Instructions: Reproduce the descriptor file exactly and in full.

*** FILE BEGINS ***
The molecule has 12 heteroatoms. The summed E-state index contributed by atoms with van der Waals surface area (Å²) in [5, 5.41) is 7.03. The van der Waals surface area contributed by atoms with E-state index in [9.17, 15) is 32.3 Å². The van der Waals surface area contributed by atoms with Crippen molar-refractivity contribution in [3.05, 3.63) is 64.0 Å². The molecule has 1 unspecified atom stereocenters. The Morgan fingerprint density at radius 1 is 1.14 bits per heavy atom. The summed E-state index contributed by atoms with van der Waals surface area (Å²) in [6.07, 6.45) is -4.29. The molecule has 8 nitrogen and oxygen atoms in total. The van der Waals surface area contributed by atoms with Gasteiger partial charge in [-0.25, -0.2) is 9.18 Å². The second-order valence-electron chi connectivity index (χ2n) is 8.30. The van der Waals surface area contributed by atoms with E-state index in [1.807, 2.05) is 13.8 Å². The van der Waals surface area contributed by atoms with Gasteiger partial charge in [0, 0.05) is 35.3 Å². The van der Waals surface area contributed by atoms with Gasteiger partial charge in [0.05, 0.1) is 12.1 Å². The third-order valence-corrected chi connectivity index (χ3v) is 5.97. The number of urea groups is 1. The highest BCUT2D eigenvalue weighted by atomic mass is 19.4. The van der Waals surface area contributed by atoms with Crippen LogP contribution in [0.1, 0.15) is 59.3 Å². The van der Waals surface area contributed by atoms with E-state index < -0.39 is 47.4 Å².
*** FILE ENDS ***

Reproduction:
The molecule has 12 heteroatoms. The summed E-state index contributed by atoms with van der Waals surface area (Å²) in [5, 5.41) is 7.03. The van der Waals surface area contributed by atoms with E-state index in [9.17, 15) is 32.3 Å². The van der Waals surface area contributed by atoms with Crippen molar-refractivity contribution in [3.05, 3.63) is 64.0 Å². The molecule has 1 unspecified atom stereocenters. The Morgan fingerprint density at radius 1 is 1.14 bits per heavy atom. The summed E-state index contributed by atoms with van der Waals surface area (Å²) in [6.07, 6.45) is -4.29. The molecule has 8 nitrogen and oxygen atoms in total. The van der Waals surface area contributed by atoms with Gasteiger partial charge in [-0.25, -0.2) is 9.18 Å². The second-order valence-electron chi connectivity index (χ2n) is 8.30. The van der Waals surface area contributed by atoms with E-state index in [1.807, 2.05) is 13.8 Å². The van der Waals surface area contributed by atoms with Gasteiger partial charge in [0, 0.05) is 35.3 Å². The van der Waals surface area contributed by atoms with Gasteiger partial charge in [0.05, 0.1) is 12.1 Å². The third-order valence-corrected chi connectivity index (χ3v) is 5.97. The number of urea groups is 1. The highest BCUT2D eigenvalue weighted by atomic mass is 19.4. The van der Waals surface area contributed by atoms with Crippen LogP contribution in [0.1, 0.15) is 59.3 Å². The van der Waals surface area contributed by atoms with E-state index < -0.39 is 47.4 Å².